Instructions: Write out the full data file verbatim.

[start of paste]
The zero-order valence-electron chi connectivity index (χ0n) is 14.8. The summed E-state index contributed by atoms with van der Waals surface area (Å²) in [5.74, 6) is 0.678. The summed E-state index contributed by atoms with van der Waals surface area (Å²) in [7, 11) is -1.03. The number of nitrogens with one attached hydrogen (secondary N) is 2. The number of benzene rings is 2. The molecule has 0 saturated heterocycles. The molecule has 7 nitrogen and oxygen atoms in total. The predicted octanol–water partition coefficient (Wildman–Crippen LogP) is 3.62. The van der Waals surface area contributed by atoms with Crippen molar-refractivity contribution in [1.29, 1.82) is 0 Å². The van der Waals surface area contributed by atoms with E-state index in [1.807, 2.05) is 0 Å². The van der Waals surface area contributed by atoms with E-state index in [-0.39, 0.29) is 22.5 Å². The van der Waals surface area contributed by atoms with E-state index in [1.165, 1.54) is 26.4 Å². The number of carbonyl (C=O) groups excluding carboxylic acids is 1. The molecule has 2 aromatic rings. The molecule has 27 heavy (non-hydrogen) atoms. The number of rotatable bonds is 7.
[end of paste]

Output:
The zero-order valence-electron chi connectivity index (χ0n) is 14.8. The summed E-state index contributed by atoms with van der Waals surface area (Å²) in [5.74, 6) is 0.678. The summed E-state index contributed by atoms with van der Waals surface area (Å²) in [7, 11) is -1.03. The number of nitrogens with one attached hydrogen (secondary N) is 2. The number of benzene rings is 2. The molecule has 0 saturated heterocycles. The molecule has 7 nitrogen and oxygen atoms in total. The predicted octanol–water partition coefficient (Wildman–Crippen LogP) is 3.62. The van der Waals surface area contributed by atoms with Crippen molar-refractivity contribution in [1.29, 1.82) is 0 Å². The van der Waals surface area contributed by atoms with E-state index in [1.807, 2.05) is 0 Å². The van der Waals surface area contributed by atoms with E-state index in [-0.39, 0.29) is 22.5 Å². The van der Waals surface area contributed by atoms with E-state index in [1.165, 1.54) is 26.4 Å². The number of carbonyl (C=O) groups excluding carboxylic acids is 1. The molecule has 2 aromatic rings. The molecule has 27 heavy (non-hydrogen) atoms. The number of rotatable bonds is 7.